Often over the years I've noticed toward the end of the session, clients begin to put on their sunglasses while still on the couch or before we reach the doorhandle together. This makes sense to me, as it affords the client a bit of privacy as a way of preparing to go back out into a world that is often harsh and cruel. When someone feels raw and vulnerable or has been crying, sunglasses are a shield.
Our world doesn't have the emotional refueling stations, way stations and drop off locations to feel our feelings and get support whenever we need to on a dime. Instead the onus is on us to shield our emotions and our vulnerability. I'm visualizing the old fashioned filling station in those 50's and 60's movies in which attendants would come out and fill one's tank with gas, wipe the windshield and at times offer a smile. We need these refueling stations for our hearts. We need "Got Empathy" booths set up in every town and city. Perhaps utopian, but completely necessary nonetheless. I love the community acupuncture movement in which patients receive low fee acupuncture sessions on a lazy boy recliner in a large group room. I always wanted something like this for mental health patients as well, HIPPA and confidentiality requirements not withstanding.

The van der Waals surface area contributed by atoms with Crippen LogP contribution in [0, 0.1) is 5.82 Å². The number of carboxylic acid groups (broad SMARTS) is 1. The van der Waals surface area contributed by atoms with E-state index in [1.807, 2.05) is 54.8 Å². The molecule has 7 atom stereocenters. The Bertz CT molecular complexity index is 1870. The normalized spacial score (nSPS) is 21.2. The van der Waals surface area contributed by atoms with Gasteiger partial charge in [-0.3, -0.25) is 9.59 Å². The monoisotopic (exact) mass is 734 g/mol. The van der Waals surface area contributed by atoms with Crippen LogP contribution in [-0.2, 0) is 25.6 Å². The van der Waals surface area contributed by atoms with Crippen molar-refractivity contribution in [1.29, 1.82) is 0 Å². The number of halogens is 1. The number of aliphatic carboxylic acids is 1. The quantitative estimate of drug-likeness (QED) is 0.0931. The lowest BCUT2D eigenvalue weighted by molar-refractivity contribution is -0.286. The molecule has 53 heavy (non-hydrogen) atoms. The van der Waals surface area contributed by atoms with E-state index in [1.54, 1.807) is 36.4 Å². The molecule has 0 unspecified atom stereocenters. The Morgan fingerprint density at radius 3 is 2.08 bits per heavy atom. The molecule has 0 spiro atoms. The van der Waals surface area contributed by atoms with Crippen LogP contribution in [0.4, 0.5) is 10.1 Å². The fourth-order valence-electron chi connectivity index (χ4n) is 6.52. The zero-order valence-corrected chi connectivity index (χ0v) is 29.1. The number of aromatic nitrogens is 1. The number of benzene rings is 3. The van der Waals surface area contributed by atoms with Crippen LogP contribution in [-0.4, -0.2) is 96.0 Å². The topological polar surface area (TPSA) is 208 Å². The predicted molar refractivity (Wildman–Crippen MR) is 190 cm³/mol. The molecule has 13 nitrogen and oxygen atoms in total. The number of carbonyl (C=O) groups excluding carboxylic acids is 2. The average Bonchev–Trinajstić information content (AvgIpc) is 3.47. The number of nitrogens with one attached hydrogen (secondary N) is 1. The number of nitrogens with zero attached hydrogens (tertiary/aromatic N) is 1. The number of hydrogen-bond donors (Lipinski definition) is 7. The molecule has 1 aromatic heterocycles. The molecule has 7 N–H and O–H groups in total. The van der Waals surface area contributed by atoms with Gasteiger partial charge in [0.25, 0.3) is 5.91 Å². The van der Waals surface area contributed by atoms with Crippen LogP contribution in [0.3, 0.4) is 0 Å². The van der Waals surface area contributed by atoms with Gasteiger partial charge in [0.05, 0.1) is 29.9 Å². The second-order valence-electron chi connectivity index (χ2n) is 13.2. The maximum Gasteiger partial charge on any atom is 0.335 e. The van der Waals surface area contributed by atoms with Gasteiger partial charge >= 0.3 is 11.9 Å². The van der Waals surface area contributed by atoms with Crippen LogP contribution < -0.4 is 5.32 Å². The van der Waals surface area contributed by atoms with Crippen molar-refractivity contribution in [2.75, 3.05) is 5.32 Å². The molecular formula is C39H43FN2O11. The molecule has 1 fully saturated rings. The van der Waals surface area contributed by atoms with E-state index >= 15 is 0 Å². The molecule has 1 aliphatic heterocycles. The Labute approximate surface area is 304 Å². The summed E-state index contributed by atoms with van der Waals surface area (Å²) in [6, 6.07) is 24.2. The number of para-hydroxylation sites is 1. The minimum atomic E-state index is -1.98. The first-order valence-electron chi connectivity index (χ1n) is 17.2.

What would a world be like in which we could emote freely, like babies do, lungs wailing, ribcages billowing? Often we can do this in the sanctuary of therapy but then we go out into the world so scary and harsh. Hence the sunglasses come on before one gets back past the waiting room.
In the Reichian bodywork and breath work workshops I have trained in, participants experience the full range of emotional release, should the need arise. From specific breathing exercises, held emotions are released. Vulnerability is a precious gift, tantamount to the deepest form of healing. A 'let it rip' freedom is the norm in these Reichian workshops. The client is supported to allow the full arc of feelings to rise and then pass away. This is not for everyone. For many, the inhibition is understandable. However, if we see babies wail, why can't adult babies do the same?
I am sad and disappointed in a world that unquestionably requires sunglasses. I am not condemning the client; I am condemning our society. It is not a problem residing in the client. It is a problem in a restrictive society with a narrow range of acceptable behaviors. A society disabled by decorum and proper conduct.